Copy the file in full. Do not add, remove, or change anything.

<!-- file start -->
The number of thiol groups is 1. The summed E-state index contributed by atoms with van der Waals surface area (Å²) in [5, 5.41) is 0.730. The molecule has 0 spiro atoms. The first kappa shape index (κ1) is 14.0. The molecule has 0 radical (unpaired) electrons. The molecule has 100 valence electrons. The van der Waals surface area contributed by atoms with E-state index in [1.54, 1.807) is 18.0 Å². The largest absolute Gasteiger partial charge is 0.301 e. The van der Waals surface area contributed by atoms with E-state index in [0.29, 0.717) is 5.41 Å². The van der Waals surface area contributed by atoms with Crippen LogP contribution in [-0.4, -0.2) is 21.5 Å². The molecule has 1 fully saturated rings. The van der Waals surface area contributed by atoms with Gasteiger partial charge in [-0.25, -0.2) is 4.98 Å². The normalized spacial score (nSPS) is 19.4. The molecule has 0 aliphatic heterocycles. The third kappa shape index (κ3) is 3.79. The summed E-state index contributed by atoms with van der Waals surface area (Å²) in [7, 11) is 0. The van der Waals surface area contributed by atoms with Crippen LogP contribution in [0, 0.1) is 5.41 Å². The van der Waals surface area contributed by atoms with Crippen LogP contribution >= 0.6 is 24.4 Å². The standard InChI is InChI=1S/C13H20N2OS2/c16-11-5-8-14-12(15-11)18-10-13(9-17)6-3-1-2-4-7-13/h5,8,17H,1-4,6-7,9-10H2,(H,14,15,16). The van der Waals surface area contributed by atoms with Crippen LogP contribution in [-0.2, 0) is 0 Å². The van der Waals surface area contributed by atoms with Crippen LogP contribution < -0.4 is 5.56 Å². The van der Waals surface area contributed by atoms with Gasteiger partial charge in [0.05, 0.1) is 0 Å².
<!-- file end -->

The number of thiol groups is 1. The summed E-state index contributed by atoms with van der Waals surface area (Å²) in [5, 5.41) is 0.730. The molecule has 0 spiro atoms. The first kappa shape index (κ1) is 14.0. The molecule has 0 radical (unpaired) electrons. The molecule has 100 valence electrons. The van der Waals surface area contributed by atoms with E-state index in [1.54, 1.807) is 18.0 Å². The largest absolute Gasteiger partial charge is 0.301 e. The van der Waals surface area contributed by atoms with E-state index in [0.29, 0.717) is 5.41 Å². The van der Waals surface area contributed by atoms with Crippen LogP contribution in [-0.4, -0.2) is 21.5 Å². The molecule has 1 fully saturated rings. The van der Waals surface area contributed by atoms with Gasteiger partial charge in [-0.25, -0.2) is 4.98 Å². The normalized spacial score (nSPS) is 19.4. The molecule has 0 aliphatic heterocycles. The third kappa shape index (κ3) is 3.79. The summed E-state index contributed by atoms with van der Waals surface area (Å²) in [7, 11) is 0. The van der Waals surface area contributed by atoms with Crippen LogP contribution in [0, 0.1) is 5.41 Å². The van der Waals surface area contributed by atoms with Crippen LogP contribution >= 0.6 is 24.4 Å². The standard InChI is InChI=1S/C13H20N2OS2/c16-11-5-8-14-12(15-11)18-10-13(9-17)6-3-1-2-4-7-13/h5,8,17H,1-4,6-7,9-10H2,(H,14,15,16). The van der Waals surface area contributed by atoms with Crippen LogP contribution in [-0.2, 0) is 0 Å². The van der Waals surface area contributed by atoms with Crippen LogP contribution < -0.4 is 5.56 Å². The van der Waals surface area contributed by atoms with Gasteiger partial charge in [0.05, 0.1) is 0 Å².